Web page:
I think it’s safe to say that the anterior cruciate ligament (ACL) is the most-studied anatomic structure in the musculoskeletal system. Yet more than a century ago, French surgeon Paul Segond identified a lesser structure in the knee, the anterolateral ligament (ALL), presuming it to be an important stabilizer of that joint. More recent research has associated this ligament with the anterolateral joint line capsular avulsion fragments associated with some ACL ruptures.
A “fashionable” interest in the ALL has re-emerged in that cyclic way orthopaedic surgical techniques and indications are prone to. Some surgeons are designing reconstruction procedures in which the ALL is addressed in addition to the ACL. While this may be a currently “fashionable” approach, carefully collected data presented in the June 1, 2016 issue of The Journal by Thein et al. clarify the biomechanical role of this ligament and suggest that ALL reconstruction is usually unnecessary. Using cadaveric knees and a robot instrumented with a universal force-moment sensor (see photo above), the authors carefully quantify the displacements that result from disruption of the ALL, as well as the load borne by the ligament both when the ACL is intact and disrupted.
Thein et al. conclude that while the ALL “may bear load in the setting of failed ACL reconstruction or chronic complete tears of the ACL,” the ALL carries minimal load in the ACL-intact knee—and that the need for ALL reconstruction “in a well-functioning ACL-reconstructed knee appears to be limited.” This well-conducted piece of research should restrain some of the enthusiasm for including the ALL when reconstructing an ACL-injured knee.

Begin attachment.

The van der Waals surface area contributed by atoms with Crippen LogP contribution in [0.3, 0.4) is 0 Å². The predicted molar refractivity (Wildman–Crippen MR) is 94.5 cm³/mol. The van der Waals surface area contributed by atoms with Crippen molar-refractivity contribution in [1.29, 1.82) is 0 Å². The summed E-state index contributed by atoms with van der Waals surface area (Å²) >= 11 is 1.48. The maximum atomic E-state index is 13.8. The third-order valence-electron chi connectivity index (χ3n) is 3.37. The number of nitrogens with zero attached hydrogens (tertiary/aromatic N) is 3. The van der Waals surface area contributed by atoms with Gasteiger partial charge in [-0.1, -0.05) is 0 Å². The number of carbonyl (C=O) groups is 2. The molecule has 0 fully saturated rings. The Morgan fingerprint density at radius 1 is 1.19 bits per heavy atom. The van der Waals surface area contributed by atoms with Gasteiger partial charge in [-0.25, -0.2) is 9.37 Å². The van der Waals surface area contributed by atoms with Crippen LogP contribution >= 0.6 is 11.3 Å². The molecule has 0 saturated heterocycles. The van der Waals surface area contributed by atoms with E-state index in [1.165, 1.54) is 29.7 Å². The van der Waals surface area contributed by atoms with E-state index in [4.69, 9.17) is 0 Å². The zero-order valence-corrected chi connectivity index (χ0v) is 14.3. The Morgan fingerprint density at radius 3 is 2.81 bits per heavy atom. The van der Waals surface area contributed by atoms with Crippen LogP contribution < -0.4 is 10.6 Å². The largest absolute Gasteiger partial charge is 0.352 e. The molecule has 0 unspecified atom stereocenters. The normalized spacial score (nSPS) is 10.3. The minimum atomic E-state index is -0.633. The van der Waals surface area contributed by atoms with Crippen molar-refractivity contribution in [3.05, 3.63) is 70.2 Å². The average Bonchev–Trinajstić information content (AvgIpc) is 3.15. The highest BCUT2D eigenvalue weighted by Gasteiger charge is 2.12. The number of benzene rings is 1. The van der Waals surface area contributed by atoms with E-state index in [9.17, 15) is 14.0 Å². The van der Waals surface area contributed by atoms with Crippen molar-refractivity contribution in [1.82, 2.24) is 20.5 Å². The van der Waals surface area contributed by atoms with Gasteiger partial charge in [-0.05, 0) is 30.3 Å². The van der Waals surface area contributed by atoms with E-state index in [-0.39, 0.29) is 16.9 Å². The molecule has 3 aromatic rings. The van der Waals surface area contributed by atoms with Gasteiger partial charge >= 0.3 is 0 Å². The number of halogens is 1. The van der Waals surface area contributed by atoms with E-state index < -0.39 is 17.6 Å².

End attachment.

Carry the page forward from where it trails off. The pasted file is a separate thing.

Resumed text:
Marc Swiontkowski, MD
Belgian doctors have identified a “new” knee ligament in humans, although a French surgeon speculated on its existence as far back as 1879. The anterolateral ligament or ALL, is a narrow band of tissue originating at the lateral femoral epicondyle and traveling obliquely to the anterolateral aspect of the proximal tibia. Researchers think the ALL functions to stabilize the outer part of the knee and prevent it from collapsing inward. When people tear their ACL doctors presume that the ALL is also torn, and that its rupture and subsequent withering may have contributed to its obscurity. There’s still a lot to learn about the ALL as surgeons are now in the initial stages of planning and practicing surgical procedures for treating all tears.